Around 49 percent of the electricity businesses in New South Wales are stet to be sold off in New South Wales following government approval of a plan to privatise part of the state’s network and bring down surging power costs, but the transaction would be subject to voter approval at the next election.
'Around 49 percent of the electricity businesses in New South Wales are set to be sold off following government approval of a plan to privatise part of the state's network and bring down surging power costs, but the transatction will be subject to voter approval at the next election.
The remaining 51 percent of the network would be held in a government operated Future Fund, whilst funds from the sale of the 49 percent stake would go toward new infrastructure investment.
But the proposed sale – which would not be completed until at least 2016, will be subject to the government winning the 2015 election and gaining a ‘mandate’ Baird said, and would be subject to a number of conditions including maximum prices which were one percent lower than forecast regulated prices until 2019, no adverse effect upon regional coverage or electricity reliability and job protections which are ‘consistent with previous transactions’.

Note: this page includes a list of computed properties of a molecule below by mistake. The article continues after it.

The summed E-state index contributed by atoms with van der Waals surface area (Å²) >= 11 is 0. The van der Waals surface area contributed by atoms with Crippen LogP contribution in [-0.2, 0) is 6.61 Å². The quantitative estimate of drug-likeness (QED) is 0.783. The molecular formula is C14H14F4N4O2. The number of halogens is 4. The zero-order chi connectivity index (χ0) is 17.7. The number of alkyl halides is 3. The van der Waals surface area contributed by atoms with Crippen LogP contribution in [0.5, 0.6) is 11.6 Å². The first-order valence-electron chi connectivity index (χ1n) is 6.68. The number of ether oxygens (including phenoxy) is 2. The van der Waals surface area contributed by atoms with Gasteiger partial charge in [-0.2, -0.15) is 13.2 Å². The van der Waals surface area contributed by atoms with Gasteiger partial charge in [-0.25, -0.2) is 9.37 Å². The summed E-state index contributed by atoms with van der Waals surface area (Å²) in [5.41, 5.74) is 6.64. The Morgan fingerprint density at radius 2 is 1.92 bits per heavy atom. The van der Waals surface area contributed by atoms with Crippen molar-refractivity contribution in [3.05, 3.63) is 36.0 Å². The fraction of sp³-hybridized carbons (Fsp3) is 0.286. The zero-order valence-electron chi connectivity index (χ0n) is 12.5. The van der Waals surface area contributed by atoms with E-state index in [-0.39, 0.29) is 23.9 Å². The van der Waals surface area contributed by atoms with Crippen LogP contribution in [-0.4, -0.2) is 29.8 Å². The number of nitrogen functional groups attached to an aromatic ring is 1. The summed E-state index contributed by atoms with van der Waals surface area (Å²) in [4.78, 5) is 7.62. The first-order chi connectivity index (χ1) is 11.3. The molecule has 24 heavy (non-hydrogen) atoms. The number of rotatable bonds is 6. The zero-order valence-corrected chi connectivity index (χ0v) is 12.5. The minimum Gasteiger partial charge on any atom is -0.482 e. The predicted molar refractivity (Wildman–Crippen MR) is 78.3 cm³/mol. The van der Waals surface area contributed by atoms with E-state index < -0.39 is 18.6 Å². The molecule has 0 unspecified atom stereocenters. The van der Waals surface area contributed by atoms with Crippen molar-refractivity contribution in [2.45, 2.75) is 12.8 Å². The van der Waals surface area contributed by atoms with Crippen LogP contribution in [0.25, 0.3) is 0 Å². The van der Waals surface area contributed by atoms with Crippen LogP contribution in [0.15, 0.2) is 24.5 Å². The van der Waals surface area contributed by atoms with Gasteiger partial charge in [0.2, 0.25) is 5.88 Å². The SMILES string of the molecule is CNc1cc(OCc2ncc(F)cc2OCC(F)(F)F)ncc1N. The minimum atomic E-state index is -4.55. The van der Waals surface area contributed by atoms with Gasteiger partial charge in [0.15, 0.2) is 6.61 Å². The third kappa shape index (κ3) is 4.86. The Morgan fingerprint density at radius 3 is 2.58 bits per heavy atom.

Hitting out at what he refers to as a ‘scare campaign’, Baird says fears about prices, services and jobs under a privatised model were unfounded, and adds that prices will remain subject to regulation by the Australian Energy Regulator, standards regarding safety and reliability are enshrined in legislation and would continue to be enforced through licenses and that job protections would be put in place notwithstanding the fact that skilled personnel would still be required to maintain and operate the network regardless who owns it.
Baird says analysis from Ernst & Young commissioned by the NSW Treasury found that since privatisation in the 1990s, power prices had fallen in real terms in South Australia and Victoria where privatisation had occurred but had more than doubled in real terms in New South Wales and Queensland where assets had remained in public hands.
“I am confident that following this transaction electricity prices will be lower for customers over time than would be the case if government retained 100 per cent ownership,” he said.
“Employees and regional communities can be confident about their future.”
But Greens NSW MP John Kaye says the aforementioned claims on prices were misleading as New South Wales power bill increases had been driven by an ‘ill advised’ change to reliability standards in 2005 and a subsequent investment of $18 billion in new wires and poles.
"By selectively using data, consultants can produce any headline their clients want to hear” Kaye said.
"In this case, the cyclical differences between Victoria and NSW were conveniently ignored.”